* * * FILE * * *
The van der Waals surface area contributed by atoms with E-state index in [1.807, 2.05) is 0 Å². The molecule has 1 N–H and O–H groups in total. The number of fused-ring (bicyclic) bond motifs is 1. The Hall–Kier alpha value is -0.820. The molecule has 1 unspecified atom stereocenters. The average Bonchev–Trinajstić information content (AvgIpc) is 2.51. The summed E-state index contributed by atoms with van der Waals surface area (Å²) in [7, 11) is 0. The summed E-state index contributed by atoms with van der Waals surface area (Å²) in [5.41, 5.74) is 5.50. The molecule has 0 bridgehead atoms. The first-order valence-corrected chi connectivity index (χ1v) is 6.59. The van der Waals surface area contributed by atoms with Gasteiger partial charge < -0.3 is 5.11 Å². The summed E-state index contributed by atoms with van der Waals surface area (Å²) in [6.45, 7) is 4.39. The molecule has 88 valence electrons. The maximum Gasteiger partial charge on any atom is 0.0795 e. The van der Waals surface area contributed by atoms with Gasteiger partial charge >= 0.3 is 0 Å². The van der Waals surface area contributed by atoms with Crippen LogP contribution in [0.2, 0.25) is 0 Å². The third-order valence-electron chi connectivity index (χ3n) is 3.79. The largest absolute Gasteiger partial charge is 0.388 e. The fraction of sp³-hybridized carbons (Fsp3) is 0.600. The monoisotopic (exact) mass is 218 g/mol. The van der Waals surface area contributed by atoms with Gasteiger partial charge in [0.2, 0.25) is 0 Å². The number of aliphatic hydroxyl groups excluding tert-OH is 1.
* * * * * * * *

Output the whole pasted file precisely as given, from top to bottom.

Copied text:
The van der Waals surface area contributed by atoms with E-state index in [1.807, 2.05) is 0 Å². The molecule has 1 N–H and O–H groups in total. The number of fused-ring (bicyclic) bond motifs is 1. The Hall–Kier alpha value is -0.820. The molecule has 1 unspecified atom stereocenters. The average Bonchev–Trinajstić information content (AvgIpc) is 2.51. The summed E-state index contributed by atoms with van der Waals surface area (Å²) in [7, 11) is 0. The summed E-state index contributed by atoms with van der Waals surface area (Å²) in [5.41, 5.74) is 5.50. The molecule has 0 bridgehead atoms. The first-order valence-corrected chi connectivity index (χ1v) is 6.59. The van der Waals surface area contributed by atoms with Gasteiger partial charge < -0.3 is 5.11 Å². The summed E-state index contributed by atoms with van der Waals surface area (Å²) in [6.45, 7) is 4.39. The molecule has 88 valence electrons. The maximum Gasteiger partial charge on any atom is 0.0795 e. The van der Waals surface area contributed by atoms with Gasteiger partial charge >= 0.3 is 0 Å². The van der Waals surface area contributed by atoms with Crippen LogP contribution in [0.2, 0.25) is 0 Å². The third-order valence-electron chi connectivity index (χ3n) is 3.79. The largest absolute Gasteiger partial charge is 0.388 e. The fraction of sp³-hybridized carbons (Fsp3) is 0.600. The monoisotopic (exact) mass is 218 g/mol. The van der Waals surface area contributed by atoms with Gasteiger partial charge in [0.2, 0.25) is 0 Å². The number of aliphatic hydroxyl groups excluding tert-OH is 1.